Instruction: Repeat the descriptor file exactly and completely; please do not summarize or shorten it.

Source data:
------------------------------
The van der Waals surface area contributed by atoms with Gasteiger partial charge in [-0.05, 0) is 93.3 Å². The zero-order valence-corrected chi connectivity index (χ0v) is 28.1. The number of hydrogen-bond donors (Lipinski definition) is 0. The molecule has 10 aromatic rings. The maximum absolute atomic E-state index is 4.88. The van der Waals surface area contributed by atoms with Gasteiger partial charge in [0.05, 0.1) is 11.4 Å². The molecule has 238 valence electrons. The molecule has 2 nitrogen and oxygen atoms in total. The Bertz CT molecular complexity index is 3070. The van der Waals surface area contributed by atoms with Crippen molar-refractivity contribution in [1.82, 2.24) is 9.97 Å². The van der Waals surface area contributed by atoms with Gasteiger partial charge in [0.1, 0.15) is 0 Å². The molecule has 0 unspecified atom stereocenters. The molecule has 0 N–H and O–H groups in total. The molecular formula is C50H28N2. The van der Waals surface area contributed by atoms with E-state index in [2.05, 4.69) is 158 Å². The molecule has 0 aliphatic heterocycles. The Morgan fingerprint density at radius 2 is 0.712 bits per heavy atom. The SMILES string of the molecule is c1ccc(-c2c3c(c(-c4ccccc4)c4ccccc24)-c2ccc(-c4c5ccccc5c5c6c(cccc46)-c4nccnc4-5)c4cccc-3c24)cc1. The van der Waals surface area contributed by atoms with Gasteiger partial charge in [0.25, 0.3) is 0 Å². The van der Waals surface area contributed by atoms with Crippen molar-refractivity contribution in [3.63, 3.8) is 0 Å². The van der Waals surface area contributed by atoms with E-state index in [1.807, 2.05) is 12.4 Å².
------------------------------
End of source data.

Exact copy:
The van der Waals surface area contributed by atoms with Gasteiger partial charge in [-0.05, 0) is 93.3 Å². The zero-order valence-corrected chi connectivity index (χ0v) is 28.1. The number of hydrogen-bond donors (Lipinski definition) is 0. The molecule has 10 aromatic rings. The maximum absolute atomic E-state index is 4.88. The van der Waals surface area contributed by atoms with Gasteiger partial charge in [0.05, 0.1) is 11.4 Å². The molecule has 238 valence electrons. The molecule has 2 nitrogen and oxygen atoms in total. The Bertz CT molecular complexity index is 3070. The van der Waals surface area contributed by atoms with Crippen molar-refractivity contribution in [1.82, 2.24) is 9.97 Å². The van der Waals surface area contributed by atoms with Gasteiger partial charge in [0.1, 0.15) is 0 Å². The molecule has 0 unspecified atom stereocenters. The molecule has 0 N–H and O–H groups in total. The molecular formula is C50H28N2. The van der Waals surface area contributed by atoms with E-state index in [2.05, 4.69) is 158 Å². The molecule has 0 aliphatic heterocycles. The Morgan fingerprint density at radius 2 is 0.712 bits per heavy atom. The SMILES string of the molecule is c1ccc(-c2c3c(c(-c4ccccc4)c4ccccc24)-c2ccc(-c4c5ccccc5c5c6c(cccc46)-c4nccnc4-5)c4cccc-3c24)cc1. The van der Waals surface area contributed by atoms with Gasteiger partial charge in [0.25, 0.3) is 0 Å². The van der Waals surface area contributed by atoms with Crippen molar-refractivity contribution in [3.63, 3.8) is 0 Å². The van der Waals surface area contributed by atoms with E-state index in [1.807, 2.05) is 12.4 Å².